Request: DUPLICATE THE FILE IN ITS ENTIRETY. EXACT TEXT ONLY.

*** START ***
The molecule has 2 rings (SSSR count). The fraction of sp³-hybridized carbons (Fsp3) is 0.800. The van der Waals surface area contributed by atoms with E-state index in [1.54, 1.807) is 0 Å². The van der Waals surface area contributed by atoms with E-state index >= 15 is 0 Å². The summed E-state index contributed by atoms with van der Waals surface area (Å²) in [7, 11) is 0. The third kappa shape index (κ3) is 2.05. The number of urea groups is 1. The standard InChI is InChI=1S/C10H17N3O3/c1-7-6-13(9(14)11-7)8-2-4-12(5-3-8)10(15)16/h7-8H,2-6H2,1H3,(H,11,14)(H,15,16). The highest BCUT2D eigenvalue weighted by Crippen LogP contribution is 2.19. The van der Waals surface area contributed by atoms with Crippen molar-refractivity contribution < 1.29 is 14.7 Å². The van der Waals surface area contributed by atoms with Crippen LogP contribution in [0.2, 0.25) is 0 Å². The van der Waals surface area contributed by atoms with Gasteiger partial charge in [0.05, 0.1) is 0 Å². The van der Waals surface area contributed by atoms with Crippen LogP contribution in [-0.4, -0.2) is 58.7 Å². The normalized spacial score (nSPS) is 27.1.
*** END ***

The molecule has 2 rings (SSSR count). The fraction of sp³-hybridized carbons (Fsp3) is 0.800. The van der Waals surface area contributed by atoms with E-state index in [1.54, 1.807) is 0 Å². The van der Waals surface area contributed by atoms with E-state index >= 15 is 0 Å². The summed E-state index contributed by atoms with van der Waals surface area (Å²) in [7, 11) is 0. The third kappa shape index (κ3) is 2.05. The number of urea groups is 1. The standard InChI is InChI=1S/C10H17N3O3/c1-7-6-13(9(14)11-7)8-2-4-12(5-3-8)10(15)16/h7-8H,2-6H2,1H3,(H,11,14)(H,15,16). The highest BCUT2D eigenvalue weighted by Crippen LogP contribution is 2.19. The van der Waals surface area contributed by atoms with Crippen molar-refractivity contribution < 1.29 is 14.7 Å². The van der Waals surface area contributed by atoms with Crippen LogP contribution in [0.2, 0.25) is 0 Å². The van der Waals surface area contributed by atoms with Gasteiger partial charge in [0.05, 0.1) is 0 Å². The van der Waals surface area contributed by atoms with Crippen LogP contribution in [-0.4, -0.2) is 58.7 Å². The normalized spacial score (nSPS) is 27.1.